Will Kate’s baby survive? Will Kevin finally get the help he needs to overcome his addiction? Will Beth and Randall find a way to make their schedule work?

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This Is Us

This Is Us – Don’t Take My Sunshine Away (3×16)

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This Is Us Don't Take My Sunshine Away

‘Don’t Take My Sunshine Away’ examines the Pearson’s happily ever after’s.

It’s normal for a mother to wonder if her children would one day grow up and be okay, but not all happy endings are necessarily happy.

Life is a struggle right now for the Pearson clan, and it seems things may only get worse for Beth and Randall before they get better. If they even get better.

A season of frustrations and subtle jabs between the once happy couple has built up to this very moment and it’s all fueled by a pretty massive misstep on Randall’s part.

Okay, it wasn’t just a misstep, Randall acted like a complete asshole while Beth, the strongest woman on the show, held it together for the sake of painting the perfect picture for the Councilman.

Real women don’t air out their problems in public. Beth was composed, almost too composed, and dutifully played the role of supporting wife, which made it evident that tensions were going to come to a head the moment they left the Councilman’s house.

Beth let him have it for belittling her and for once, it was nice to see Randall be held accountable. Much like Kevin, Randall always gets away with everything because he’s so inherently good. But that also means when he does mess up, it’s that much more noticeable.

He couldn’t just weasel his way out of this because what he’d said was “in the heat of the moment.”

However, neither Randall or Beth is right in their arguments.

Both of them want their dreams realized but neither of them wants to make the sacrifices for each other.

Almost immediately into his first day on the job, it dawned on Randall that he was in way over his head with his new position.

This office isn’t made for someone who has a family and needs to be home in time for dinner.

It’ll be interesting to see how this storyline plays out since the alternative to working together and as a team despite feeling the pressures is that they call it quits.

Juggling three daughters and careers without a significant other’s support seems more daunting than their current reality.

It’s also seriously upsetting because we’re talking about a couple who could always figure everything out. They were each other’s rocks. Are we really going to flush all that down the drain?

Also at a crossroads? Kevin.

He’s blindsided by Zoe’s admission that she doesn’t want to have children and is forced to make a major decision about their future together while also dealing with AA meetings and couples therapy.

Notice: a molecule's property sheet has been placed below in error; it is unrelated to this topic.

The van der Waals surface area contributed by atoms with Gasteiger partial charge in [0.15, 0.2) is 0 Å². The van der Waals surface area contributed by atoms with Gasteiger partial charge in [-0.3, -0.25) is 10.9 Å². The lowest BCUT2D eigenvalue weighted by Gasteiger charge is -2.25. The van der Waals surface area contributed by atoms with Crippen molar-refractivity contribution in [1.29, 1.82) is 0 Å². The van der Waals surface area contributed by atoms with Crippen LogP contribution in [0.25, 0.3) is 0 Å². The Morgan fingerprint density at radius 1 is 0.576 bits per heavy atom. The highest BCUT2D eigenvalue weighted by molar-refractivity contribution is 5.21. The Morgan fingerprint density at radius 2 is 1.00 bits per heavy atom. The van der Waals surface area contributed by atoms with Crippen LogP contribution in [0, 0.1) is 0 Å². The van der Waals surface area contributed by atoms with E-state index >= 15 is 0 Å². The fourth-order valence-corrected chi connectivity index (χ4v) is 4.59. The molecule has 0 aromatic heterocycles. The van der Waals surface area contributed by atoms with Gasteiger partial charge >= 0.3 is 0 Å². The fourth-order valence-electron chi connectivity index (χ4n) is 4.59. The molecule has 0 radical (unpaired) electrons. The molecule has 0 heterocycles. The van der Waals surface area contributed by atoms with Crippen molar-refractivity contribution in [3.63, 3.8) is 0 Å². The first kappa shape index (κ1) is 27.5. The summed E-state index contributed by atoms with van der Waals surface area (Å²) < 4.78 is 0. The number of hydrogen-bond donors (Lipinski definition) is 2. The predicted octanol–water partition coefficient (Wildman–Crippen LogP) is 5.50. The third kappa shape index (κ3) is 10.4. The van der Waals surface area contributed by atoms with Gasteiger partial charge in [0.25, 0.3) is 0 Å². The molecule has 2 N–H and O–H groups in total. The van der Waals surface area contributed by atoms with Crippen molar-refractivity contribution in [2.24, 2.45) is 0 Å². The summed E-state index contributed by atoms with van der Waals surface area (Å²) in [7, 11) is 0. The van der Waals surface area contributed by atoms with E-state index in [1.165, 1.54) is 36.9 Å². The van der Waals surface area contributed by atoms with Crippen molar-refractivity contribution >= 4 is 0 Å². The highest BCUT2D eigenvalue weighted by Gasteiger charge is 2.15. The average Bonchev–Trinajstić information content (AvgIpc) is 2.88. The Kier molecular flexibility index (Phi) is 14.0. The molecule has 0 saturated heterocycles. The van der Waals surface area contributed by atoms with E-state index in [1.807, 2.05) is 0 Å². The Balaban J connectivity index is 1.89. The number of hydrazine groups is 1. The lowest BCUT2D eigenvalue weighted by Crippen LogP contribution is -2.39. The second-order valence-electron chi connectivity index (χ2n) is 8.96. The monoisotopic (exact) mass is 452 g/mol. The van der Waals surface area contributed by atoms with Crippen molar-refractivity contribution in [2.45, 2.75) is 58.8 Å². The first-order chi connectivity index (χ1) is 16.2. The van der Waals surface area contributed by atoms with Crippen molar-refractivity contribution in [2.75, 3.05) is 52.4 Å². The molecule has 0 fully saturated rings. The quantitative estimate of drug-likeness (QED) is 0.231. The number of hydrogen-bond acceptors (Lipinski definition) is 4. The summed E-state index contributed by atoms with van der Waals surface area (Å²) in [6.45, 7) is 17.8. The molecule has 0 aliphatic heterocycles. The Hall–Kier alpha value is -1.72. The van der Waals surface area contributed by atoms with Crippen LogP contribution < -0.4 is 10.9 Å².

Given Kevin’s recent struggle, dropping something so serious and life-altering on him doesn’t seem like the best course of action.

But surprisingly, Kevin deals with it pretty well.

He finds a sounding board in Sophie, his ex and once assumed ‘true love,’ who helps coax him into making the necessary decision: he chooses a life with Zoe over possibly having children one day.

While Kevin makes plans for his future, he also makes amends with his ex by sending her tickets to Billy Joel as a gift for her recent engagement.

If I didn’t know any better, I’d think This Is Us wrapped up a storyline with a little bow on it, but the fact that they decided to bring back Sophie solely to guide Kevin and inform us of her engagement makes me a bit skeptical.

There has to be a more complicated reasoning for their run-in, right?

Will Sophie realize she wants to be with Kevin? Will he want to be with her?

The middle-school dance narrative fell a little flat in my opinion. It didn’t serve much of a purpose other than to give us some needed Jack screentime, some cute moments with Jack and Rebecca, and a cloying moment where Jack talks about what would have happened if they’d both met in middle school.

The other part that stood out to me is how effectively manipulative Kevin was. Encouraging Sophie to participate in a toilet paper prank when she clearly doesn’t want to is so effortless on his part. The point is honed in when Zoe talks about Kevin’s ‘charm’ at getting everything he wants during therapy.

He chose Zoe over children, but there’s a possibility his decision could spiral into a complex story of manipulation. Maybe that’s what he secretly believes will happen because Sophie convinced him that he’ll “get what he wants.”

Zoe is very secure in her decision not to have children, so I hope Kevin would never try to change her mind by using her love for his as leverage.

Much like Sophie, I think Zoe is really good for Kevin, but their relationship could become problematic very quickly.

Jack commends Rebecca on how effortless raising the kids is to her because of her upbringing whereas his childhood was less conventional and thus, parenting has been a bit of a challenge.

This moment directly mirrors what Toby and Kate are going through during their sixth straight day in the NICU with a preemie baby Jack.